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Brazil Voters Chart Steady Course

Prepared by: Rebecca Bloom, and Stephanie Hanson
Updated: October 30, 2006


Incumbent Luiz Inacio Lula da Silva surged to victory in Sunday's runoff presidential election with 61 percent of the vote, securing a firm mandate (NYT) for his second term and vanquishing the corruption charges that had dogged his candidacy. Lula's campaign against former Sao Paolo state governor Geraldo Alckmin (Word doc) was marred by a series of corruption scandals, including a mid-September incident in which police caught aides in Lula’s Workers’ Party trying to buy a dossier to be used to smear an opposition candidate (CBC) in the Party of Brazilian Social Democracy.

The September scandal gave Alckmin a second chance to appeal to the voters of Brazil and convince them to make the switch from Lula, but he faced an uphill battle in part due to a dull and stern public personality, which paled in comparison (IHT) to Lula’s flamboyance. Alckmin came out with guns blazing in the third televised presidential debate, pounding Lula on the corruption issue, while also getting in a few jabs on his economic policies, which he claimed are preventing Brazil’s economy—which grew just 2 percent this year—from growing (AP).

But Lula, Brazil’s first president from the working class, was carried to victory by those who benefited from the same economic policies Alckmin criticized. Lula's flagship social program, the Bolsa Familia (Family Fund) Initiative, provides a stipend to parents who keep their children in school, reaching the poorest quarter of Brazil’s population. The Bolsa Familia has contributed to the largest decrease in inequality in Brazil in thirty years, said Maria Herminia Tavares de Almeida in a Wilson Center presentation. The Economist reports he is backed by 57% of the voters who earn up to 700 reais (about $320 dollars) a month. Brazil’s middle class has not experienced the quality-of-life improvements that the lower class has, and some fear a rift is growing (LAT) between Brazil's poor north and its comparatively wealthy south.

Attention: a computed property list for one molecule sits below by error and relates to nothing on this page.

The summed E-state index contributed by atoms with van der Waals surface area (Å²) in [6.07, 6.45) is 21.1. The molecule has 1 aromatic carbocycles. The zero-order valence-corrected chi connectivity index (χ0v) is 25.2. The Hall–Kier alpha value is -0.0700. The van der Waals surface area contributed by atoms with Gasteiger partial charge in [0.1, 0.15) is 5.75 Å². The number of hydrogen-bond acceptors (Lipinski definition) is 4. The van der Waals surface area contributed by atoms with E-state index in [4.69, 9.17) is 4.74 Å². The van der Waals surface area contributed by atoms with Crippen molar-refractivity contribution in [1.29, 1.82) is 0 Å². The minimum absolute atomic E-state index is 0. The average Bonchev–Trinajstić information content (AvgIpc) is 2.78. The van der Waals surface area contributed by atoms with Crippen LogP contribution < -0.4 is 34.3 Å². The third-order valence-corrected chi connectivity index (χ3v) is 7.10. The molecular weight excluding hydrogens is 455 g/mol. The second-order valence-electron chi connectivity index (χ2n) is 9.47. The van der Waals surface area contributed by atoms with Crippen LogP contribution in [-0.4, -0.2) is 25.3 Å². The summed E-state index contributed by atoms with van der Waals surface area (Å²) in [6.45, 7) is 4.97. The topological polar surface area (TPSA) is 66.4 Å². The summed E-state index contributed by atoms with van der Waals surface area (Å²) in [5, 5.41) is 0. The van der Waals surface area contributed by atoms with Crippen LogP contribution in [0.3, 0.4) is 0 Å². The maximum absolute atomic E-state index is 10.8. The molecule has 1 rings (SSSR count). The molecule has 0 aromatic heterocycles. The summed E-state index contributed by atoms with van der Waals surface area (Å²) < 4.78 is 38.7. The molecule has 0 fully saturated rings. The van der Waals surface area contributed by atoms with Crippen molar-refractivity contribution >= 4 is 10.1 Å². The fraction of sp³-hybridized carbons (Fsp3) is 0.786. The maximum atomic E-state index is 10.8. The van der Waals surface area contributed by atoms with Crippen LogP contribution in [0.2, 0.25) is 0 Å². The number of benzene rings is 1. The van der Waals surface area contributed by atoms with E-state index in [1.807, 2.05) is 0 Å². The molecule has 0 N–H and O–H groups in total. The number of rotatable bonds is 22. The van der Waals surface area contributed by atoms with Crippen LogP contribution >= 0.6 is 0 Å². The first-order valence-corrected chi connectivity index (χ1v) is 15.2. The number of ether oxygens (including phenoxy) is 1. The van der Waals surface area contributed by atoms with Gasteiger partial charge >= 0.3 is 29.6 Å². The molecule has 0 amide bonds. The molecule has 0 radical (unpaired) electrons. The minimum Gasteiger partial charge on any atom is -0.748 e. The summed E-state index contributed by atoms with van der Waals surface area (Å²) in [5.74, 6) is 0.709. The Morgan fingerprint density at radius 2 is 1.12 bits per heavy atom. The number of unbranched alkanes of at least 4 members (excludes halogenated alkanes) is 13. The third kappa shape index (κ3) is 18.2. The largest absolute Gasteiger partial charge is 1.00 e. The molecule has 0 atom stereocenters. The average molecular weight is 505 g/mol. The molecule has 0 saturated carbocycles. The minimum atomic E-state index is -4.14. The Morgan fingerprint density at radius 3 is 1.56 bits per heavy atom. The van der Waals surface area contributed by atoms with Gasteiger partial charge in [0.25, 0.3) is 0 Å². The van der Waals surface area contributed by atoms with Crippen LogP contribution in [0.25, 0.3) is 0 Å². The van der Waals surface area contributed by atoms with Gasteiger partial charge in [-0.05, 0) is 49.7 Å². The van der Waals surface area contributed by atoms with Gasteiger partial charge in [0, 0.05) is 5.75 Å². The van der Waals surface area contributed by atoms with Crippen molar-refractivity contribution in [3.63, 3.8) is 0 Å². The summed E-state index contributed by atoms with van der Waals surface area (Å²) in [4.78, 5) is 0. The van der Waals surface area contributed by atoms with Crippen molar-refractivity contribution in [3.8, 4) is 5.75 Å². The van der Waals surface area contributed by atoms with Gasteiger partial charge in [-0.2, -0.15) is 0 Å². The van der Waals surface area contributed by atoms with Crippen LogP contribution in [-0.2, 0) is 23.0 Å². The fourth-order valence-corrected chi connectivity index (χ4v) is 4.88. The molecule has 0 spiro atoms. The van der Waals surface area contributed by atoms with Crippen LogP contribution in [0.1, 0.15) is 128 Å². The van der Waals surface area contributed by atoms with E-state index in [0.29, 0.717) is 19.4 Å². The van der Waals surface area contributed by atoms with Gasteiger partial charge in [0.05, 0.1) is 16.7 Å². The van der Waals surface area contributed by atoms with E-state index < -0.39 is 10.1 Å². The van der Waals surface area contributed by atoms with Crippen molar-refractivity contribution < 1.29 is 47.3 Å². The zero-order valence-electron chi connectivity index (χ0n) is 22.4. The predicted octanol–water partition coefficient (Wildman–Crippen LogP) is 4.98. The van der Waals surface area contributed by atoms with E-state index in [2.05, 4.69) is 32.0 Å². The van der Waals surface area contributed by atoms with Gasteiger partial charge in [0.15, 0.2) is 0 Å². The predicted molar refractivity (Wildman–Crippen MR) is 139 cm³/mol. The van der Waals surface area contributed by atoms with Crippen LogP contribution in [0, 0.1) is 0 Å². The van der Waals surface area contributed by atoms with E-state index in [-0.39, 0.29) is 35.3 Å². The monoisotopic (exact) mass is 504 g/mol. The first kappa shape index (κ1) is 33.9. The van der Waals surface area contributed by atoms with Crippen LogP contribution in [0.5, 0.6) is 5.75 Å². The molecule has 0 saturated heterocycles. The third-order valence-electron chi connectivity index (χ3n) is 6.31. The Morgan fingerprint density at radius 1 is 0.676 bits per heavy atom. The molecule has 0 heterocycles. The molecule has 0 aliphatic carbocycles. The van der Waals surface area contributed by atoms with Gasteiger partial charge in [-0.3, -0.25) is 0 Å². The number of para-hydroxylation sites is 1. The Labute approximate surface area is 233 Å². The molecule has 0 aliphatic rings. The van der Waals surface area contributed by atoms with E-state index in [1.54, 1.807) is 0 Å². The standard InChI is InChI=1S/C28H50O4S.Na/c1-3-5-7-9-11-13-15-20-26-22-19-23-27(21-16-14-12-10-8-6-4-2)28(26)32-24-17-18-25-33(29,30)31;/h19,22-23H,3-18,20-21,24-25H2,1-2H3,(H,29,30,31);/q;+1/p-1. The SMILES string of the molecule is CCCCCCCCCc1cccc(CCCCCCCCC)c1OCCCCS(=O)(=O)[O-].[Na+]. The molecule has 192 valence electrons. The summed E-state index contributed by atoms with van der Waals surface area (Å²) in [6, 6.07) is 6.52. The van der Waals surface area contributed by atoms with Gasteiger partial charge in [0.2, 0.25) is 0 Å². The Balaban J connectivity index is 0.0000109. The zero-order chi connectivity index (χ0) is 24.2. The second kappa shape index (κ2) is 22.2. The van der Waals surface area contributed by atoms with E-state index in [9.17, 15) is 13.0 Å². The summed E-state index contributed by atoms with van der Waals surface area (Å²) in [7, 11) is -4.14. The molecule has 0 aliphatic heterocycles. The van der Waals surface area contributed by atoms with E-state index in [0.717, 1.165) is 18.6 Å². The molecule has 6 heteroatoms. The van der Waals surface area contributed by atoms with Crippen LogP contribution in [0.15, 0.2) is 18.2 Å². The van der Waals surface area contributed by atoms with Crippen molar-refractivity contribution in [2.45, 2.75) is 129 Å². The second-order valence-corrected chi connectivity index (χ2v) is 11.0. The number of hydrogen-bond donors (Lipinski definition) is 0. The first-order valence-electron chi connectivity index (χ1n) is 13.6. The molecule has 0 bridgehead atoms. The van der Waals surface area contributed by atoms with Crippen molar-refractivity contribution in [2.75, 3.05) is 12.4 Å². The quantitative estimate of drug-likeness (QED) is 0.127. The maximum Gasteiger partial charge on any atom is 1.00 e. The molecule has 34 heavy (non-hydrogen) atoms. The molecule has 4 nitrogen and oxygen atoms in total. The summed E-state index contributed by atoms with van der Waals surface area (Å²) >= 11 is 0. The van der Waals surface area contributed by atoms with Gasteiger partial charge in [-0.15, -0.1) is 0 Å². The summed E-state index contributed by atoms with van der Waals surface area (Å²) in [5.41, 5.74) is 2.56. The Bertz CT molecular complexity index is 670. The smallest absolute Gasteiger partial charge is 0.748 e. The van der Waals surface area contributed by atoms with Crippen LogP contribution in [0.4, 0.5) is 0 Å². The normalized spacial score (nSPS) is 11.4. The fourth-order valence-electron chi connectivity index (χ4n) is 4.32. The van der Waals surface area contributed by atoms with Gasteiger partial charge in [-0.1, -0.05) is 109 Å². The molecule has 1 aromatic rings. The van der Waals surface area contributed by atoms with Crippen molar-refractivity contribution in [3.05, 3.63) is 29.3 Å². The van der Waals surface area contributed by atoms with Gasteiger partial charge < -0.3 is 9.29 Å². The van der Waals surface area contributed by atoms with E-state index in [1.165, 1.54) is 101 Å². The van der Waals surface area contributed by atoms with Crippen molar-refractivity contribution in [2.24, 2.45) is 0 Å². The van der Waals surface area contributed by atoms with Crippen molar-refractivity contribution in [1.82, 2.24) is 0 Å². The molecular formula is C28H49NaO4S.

In Lula's second term, he has promised to double economic growth and cut spending (Bloomberg). An issue brief (PDF) from the Center for Economic and Policy Research states that GDP per capita in Brazil grew a measly 3.5 percent a year for 2000-2005, and the Economist Intelligence Unit reports that 2006 growth is not expected to exceed 3.1 percent. With such sluggish economic growth, it will be difficult to accomplish much in the way of significant poverty reduction or security reform, Lula’s social programs notwithstanding.

Security reform is also likely to be a dominant issue in Lula's second term. For the past six months, the residents of Sao Paolo, the most populous city in the Southern Hemisphere, have experienced a wave of attacks by the First Capital Command (PCC), an organized crime network controlled from within Sao Paolo’s jails, and citizens blame politicians (BBC) for not doing enough to protect them. According to Luis Bitencourt, professor at the National Defense University, urban crime persists in Brazil due to a lack of political pressure for reform. He notes that Lula’s Workers’ Party established an institute that proposed promising initiatives, but that the administration has implemented none of the recommendations (PDF).

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